Speed hypnotic techniques depend upon faith and respect of the patient for the hypnotherapist, and vice versa. The initial contact between the two may be short, often only a few minutes, or less. The stated and the subliminal message is clear: the therapist is there to alleviate fear, pain, and all the other negative emotions inherent in these dramatic situations, where at some level, the possibility of demise is understood. The other message is also communicated: the state of mind and body we are looking to reach quickly is calm, peaceful, relaxed, comfortable, all in a context of sensations of personal energy and force, existential tranquility, even optimism.

An important element in speed hypnosis is touch communication. Beyond verbal transactions between patient and therapist, touch can powerfully convey therapeutic intent. Touch, however, in kind and placement, is crucial to effectiveness. A clasping of the hands, or a touch to the shoulder or the forehead, is a beneficial and appropriate way to add intensity to the hypnotic communication.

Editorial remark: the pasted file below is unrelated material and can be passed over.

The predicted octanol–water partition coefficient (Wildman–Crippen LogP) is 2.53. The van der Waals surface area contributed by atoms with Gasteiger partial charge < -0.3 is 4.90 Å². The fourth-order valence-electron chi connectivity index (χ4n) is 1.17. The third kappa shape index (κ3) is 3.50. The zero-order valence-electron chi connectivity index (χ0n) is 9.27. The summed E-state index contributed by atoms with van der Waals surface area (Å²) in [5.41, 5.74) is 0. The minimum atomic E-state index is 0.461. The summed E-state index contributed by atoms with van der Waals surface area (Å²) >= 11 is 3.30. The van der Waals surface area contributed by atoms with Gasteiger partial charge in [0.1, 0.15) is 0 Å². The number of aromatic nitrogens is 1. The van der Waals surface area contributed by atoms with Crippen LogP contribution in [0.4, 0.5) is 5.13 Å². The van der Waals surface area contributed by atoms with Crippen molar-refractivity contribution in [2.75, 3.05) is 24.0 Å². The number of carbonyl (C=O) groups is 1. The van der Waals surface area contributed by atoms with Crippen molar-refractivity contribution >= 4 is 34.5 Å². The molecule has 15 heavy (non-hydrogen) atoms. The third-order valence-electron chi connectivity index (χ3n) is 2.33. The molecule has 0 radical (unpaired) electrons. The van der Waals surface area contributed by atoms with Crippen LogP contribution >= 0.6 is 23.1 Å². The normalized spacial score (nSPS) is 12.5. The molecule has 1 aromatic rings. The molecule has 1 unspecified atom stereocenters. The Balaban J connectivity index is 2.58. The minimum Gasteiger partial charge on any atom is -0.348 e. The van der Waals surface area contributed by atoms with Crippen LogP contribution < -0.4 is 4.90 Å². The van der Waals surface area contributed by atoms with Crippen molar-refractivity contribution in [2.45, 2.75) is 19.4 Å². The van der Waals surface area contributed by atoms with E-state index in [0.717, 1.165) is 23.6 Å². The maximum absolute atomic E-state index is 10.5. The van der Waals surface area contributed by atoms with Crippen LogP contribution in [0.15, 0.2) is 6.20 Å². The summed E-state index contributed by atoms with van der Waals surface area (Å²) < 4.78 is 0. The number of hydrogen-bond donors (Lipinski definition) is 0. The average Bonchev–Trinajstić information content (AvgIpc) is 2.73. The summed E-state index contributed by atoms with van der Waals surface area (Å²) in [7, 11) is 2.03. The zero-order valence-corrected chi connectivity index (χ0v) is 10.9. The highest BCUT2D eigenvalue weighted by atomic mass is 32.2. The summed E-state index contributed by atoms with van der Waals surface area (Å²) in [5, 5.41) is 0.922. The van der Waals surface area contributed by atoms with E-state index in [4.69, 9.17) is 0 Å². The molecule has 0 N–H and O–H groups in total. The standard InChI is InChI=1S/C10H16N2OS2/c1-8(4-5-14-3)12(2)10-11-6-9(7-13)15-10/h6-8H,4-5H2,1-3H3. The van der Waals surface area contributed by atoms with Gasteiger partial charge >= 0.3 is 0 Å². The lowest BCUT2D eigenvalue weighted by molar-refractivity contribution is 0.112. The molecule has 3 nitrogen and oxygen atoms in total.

The interpersonal contact in speed hypnosis is as intensely focused as possible. There can be direct eye contact in addition to touch communication. The verbal directives chosen carefully to correspond to the patient’s language usage are then spoken with calm and aplomb.

To illustrate a clinical situation involving speed hypnosis, the following case is presented:

A case of emergency cardiac bypass